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Road deaths down 42% internationally, says IRTAD

ABR Staff Writer Published 28 May 2015

Deaths caused in road mishaps have tanked 42% overall in 28 IRTAD countries since 2000,

However, eight of them witnessed a rise in loss of lives on arteries in 2014, the highest being at 16%, according to the provisional data assessed by International Road Traffic and Accident Database (IRTAD), the permanent working group on road safety at the International Transport Forum.

In all, 15 countries reported a fall in number of deaths due to accidents, with the highest being 21%.

The count, validated for 2013, reveals that the abridgement of life on roads was down by 4.3% between 2013 and 2012.

Such a trend, when collated on a long-term basis, translates into a fall of 42% between 2000 and 2013 in IRTAD countries.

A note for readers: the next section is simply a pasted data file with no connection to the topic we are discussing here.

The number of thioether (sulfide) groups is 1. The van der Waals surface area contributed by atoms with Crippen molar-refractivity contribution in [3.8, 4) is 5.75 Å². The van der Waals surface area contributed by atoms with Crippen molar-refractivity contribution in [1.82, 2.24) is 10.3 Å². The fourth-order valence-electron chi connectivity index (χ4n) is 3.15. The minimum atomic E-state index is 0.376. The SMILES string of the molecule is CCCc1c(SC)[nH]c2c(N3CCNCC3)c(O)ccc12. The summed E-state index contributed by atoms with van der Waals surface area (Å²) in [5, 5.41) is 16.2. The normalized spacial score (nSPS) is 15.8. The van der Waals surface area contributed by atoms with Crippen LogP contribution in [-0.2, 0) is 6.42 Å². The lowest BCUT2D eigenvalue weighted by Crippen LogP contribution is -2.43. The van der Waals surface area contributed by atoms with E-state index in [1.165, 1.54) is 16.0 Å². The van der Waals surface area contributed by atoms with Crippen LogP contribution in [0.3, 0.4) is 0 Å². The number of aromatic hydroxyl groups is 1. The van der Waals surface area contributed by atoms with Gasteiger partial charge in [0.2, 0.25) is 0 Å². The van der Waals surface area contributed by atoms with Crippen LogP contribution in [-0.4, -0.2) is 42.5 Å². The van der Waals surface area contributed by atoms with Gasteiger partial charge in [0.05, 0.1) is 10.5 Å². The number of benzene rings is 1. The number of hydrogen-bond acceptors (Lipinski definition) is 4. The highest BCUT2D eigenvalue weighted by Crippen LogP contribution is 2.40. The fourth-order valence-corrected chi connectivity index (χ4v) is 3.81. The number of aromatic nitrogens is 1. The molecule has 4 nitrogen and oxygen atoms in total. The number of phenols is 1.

IRTAD-Group chair Fred Wegman said: "The IRTAD Group is aware that its current members account for only 6% of global road fatalities, and it is our intention to pursue our geographical expansion and to assist countries interested in building up and improving their road safety data system."

The study said the global financial crisis, which surfaced in most of the IRTAD members countries in 2008, had played a substantial role in bringing down such fatalities.

Those with lowest road mortality rates are based in Europe. Sweden and the UK recorded less than three fatalities per 100,000 people in 2013.

Deaths among vehicle occupants were down by 54% between 2000 and 2013, with 36% reduction for pedestrians, 35%for cyclists and 22% for motorcyclists.

As a result, road safety priorities have recently moved from motorized rural traffic to vulnerable road users in urban areas across many countries.

However, the US National Safety Council has informed that deaths in road accidents in the US have risen every month during the past six months as compared to those during 2014.